In the wake of Malcolm Young's passing, Jesse Fink, author of The Youngs: The Brothers Who Built AC/DC, offers up his top 10 AC/DC songs, each seasoned with a dash of backstory.

In the wake of Malcolm Young's passing, Jesse Fink, author of The Youngs: The Brothers Who Built AC/DC, offers up his top 10 AC/DC songs, each seasoned with a dash of backstory.

Keep reading... Show less

Pauline Black may be called the Queen of Ska by some, but she insists she's not the only one, as Two-Tone legends the Selecter celebrate another stellar album in a career full of them.

Being commonly hailed as the "Queen" of a genre of music is no mean feat, but for Pauline Black, singer/songwriter of Two-Tone legends the Selecter and universally recognised "Queen of Ska", it is something she seems to take in her stride. "People can call you whatever they like," she tells PopMatters, "so I suppose it's better that they call you something really good!"

Keep reading... Show less

Morrison's prose is so engaging and welcoming that it's easy to miss the irreconcilable ambiguities that are set forth in her prose as ineluctable convictions.

It's a common enough gambit in science fiction. Humans come across a race of aliens that appear to be entirely alike and yet one group of said aliens subordinates the other, visiting violence upon their persons, denigrating them openly and without social or legal consequence, humiliating them at every turn. The humans inquire why certain of the aliens are subjected to such degradation when there are no discernible differences among the entire race of aliens, at least from the human point of view. The aliens then explain that the subordinated group all share some minor trait (say the left nostril is oh-so-slightly larger than the right while the "superior" group all have slightly enlarged right nostrils)—something thatm from the human vantage pointm is utterly ridiculous. This minor difference not only explains but, for the alien understanding, justifies the inequitable treatment, even the enslavement of the subordinate group. And there you have the quandary of Otherness in a nutshell.

Keep reading... Show less

A 1996 classic, Shawn Colvin's album of mature pop is also one of best break-up albums, comparable lyrically and musically to Joni Mitchell's Hejira and Bob Dylan's Blood on the Tracks.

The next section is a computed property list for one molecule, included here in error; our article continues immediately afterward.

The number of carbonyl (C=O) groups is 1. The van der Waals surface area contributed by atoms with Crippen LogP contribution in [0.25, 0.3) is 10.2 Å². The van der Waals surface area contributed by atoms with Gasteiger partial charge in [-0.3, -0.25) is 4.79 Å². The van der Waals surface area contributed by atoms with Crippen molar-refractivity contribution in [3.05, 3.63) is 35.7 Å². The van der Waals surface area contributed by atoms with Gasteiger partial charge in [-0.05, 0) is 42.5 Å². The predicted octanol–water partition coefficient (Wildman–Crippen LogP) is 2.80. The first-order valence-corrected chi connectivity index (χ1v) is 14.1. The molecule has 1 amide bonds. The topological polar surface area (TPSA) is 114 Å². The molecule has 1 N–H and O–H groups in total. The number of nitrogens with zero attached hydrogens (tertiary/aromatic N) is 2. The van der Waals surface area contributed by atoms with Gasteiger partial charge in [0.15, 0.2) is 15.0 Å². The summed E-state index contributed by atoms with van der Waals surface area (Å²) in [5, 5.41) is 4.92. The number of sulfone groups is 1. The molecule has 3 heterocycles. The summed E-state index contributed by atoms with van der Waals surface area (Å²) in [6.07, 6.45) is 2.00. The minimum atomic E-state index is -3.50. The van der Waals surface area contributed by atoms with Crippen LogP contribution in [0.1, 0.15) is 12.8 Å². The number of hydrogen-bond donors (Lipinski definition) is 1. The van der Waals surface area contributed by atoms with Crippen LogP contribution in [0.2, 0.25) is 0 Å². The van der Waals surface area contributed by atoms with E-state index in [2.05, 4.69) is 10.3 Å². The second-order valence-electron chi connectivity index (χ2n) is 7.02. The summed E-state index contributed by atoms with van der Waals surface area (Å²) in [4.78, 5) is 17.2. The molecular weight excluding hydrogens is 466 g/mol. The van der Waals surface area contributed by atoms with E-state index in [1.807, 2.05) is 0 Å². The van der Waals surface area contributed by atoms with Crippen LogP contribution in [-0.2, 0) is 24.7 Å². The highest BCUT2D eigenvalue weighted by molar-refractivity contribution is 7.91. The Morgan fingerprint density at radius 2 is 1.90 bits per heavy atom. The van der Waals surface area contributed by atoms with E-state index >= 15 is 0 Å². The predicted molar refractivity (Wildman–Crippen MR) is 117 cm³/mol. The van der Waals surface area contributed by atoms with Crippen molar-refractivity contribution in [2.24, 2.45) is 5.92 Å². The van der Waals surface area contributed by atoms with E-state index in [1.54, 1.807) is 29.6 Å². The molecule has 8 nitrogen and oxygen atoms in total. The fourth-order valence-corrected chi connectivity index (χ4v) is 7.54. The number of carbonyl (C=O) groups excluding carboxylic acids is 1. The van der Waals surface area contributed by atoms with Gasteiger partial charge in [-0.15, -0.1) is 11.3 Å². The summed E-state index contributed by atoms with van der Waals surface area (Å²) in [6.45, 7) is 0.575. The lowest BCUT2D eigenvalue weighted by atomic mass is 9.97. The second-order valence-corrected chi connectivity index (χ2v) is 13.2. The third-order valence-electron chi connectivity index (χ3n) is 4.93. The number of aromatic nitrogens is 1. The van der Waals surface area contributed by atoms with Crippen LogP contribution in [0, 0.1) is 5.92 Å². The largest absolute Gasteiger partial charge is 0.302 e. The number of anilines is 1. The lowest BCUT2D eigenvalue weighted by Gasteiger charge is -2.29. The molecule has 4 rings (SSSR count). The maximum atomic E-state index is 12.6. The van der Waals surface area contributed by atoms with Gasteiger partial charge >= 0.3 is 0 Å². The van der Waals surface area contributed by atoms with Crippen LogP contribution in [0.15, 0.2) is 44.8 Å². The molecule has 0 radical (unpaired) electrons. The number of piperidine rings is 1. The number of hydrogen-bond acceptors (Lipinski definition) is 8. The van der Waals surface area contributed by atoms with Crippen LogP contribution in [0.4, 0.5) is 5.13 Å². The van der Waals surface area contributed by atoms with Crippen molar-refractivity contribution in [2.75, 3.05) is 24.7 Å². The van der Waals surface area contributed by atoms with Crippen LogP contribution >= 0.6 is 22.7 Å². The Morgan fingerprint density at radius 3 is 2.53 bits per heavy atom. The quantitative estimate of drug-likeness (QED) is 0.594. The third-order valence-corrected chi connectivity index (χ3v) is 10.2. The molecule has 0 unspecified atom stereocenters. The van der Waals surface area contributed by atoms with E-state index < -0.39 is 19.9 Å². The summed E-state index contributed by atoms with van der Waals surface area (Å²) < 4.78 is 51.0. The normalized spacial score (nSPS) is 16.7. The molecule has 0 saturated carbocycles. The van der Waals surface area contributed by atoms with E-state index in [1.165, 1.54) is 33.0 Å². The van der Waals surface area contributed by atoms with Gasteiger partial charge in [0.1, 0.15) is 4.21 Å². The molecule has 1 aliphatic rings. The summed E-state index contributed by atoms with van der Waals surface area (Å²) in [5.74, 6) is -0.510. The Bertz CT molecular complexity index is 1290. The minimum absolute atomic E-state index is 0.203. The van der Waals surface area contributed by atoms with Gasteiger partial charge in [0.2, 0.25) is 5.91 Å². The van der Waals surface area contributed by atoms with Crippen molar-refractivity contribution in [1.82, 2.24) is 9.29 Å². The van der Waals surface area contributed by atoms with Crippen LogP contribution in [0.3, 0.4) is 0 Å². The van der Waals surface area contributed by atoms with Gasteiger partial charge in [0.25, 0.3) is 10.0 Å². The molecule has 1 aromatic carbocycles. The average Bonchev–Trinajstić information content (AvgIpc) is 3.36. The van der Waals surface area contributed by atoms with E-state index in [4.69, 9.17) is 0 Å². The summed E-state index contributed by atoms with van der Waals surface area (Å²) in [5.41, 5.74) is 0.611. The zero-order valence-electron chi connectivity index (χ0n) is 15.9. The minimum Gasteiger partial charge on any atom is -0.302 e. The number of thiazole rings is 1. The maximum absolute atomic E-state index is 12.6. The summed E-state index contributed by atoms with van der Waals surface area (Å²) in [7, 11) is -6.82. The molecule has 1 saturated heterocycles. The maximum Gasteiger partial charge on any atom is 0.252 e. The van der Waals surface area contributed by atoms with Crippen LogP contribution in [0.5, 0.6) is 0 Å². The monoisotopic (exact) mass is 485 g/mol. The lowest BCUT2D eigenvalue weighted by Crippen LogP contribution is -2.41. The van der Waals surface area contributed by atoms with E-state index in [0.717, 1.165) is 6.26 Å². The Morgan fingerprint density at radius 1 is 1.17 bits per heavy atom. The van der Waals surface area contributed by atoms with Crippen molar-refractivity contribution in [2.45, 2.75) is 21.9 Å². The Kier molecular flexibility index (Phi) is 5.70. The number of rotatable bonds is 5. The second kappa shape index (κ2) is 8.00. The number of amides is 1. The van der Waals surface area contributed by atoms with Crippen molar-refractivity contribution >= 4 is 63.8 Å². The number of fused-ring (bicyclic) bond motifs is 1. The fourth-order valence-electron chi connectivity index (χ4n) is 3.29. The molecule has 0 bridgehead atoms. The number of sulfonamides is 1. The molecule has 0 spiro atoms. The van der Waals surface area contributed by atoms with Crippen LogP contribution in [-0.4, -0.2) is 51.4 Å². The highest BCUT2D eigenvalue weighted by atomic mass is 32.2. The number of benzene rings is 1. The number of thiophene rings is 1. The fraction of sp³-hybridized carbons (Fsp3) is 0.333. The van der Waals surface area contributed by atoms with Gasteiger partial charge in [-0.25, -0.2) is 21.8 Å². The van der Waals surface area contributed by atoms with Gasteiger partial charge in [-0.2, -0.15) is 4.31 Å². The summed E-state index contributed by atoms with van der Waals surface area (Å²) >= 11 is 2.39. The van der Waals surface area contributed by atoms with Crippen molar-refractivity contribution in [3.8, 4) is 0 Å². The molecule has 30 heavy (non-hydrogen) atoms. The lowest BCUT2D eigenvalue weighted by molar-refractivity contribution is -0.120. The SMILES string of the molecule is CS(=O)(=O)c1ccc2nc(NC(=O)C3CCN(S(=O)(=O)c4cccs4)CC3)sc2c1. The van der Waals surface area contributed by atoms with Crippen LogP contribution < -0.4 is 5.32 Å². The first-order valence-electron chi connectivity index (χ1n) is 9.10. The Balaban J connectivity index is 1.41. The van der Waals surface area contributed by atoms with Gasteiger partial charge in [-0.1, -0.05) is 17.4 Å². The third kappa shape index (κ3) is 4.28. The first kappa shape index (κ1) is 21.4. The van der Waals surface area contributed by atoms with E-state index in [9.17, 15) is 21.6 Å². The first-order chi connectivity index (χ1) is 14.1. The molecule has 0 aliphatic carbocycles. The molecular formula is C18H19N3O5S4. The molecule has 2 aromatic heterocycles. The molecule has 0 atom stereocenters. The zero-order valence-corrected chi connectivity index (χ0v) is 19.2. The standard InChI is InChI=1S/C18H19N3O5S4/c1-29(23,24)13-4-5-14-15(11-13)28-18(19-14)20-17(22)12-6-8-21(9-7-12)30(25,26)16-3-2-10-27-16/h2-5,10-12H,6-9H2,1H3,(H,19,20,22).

When pop-folksinger Shawn Colvin released A Few Small Repairs in 1996, the music world was ripe for an album of sharp, catchy songs by a female singer-songwriter. Lilith Fair, the tour for women in the music, would gross $16 million in 1997. Colvin would be a main stage artist in all three years of the tour, playing alongside Liz Phair, Suzanne Vega, Sheryl Crow, Sarah McLachlan, Meshell Ndegeocello, Joan Osborne, Lisa Loeb, Erykah Badu, and many others. Strong female artists were not only making great music (when were they not?) but also having bold success. Alanis Morissette's Jagged Little Pill preceded Colvin's fourth recording by just 16 months.

Keep reading... Show less

Frank Miller locates our tragedy and warps it into his own brutal beauty.

In terms of continuity, the so-called promotion of this entry as Miller's “third" in the series is deceptively cryptic. Miller's mid-'80s limited series The Dark Knight Returns (or DKR) is a “Top 5 All-Time" graphic novel, if not easily “Top 3". His intertextual and metatextual themes resonated then as they do now, a reason this source material was “go to" for Christopher Nolan when he resurrected the franchise for Warner Bros. in the mid-00s. The sheer iconicity of DKR posits a seminal work in the artist's canon, which shares company with the likes of Sin City, 300, and an influential run on Daredevil, to name a few.

Keep reading... Show less
Pop Ten
Mixed Media
PM Picks

© 1999-2017 All rights reserved.
Popmatters is wholly independently owned and operated.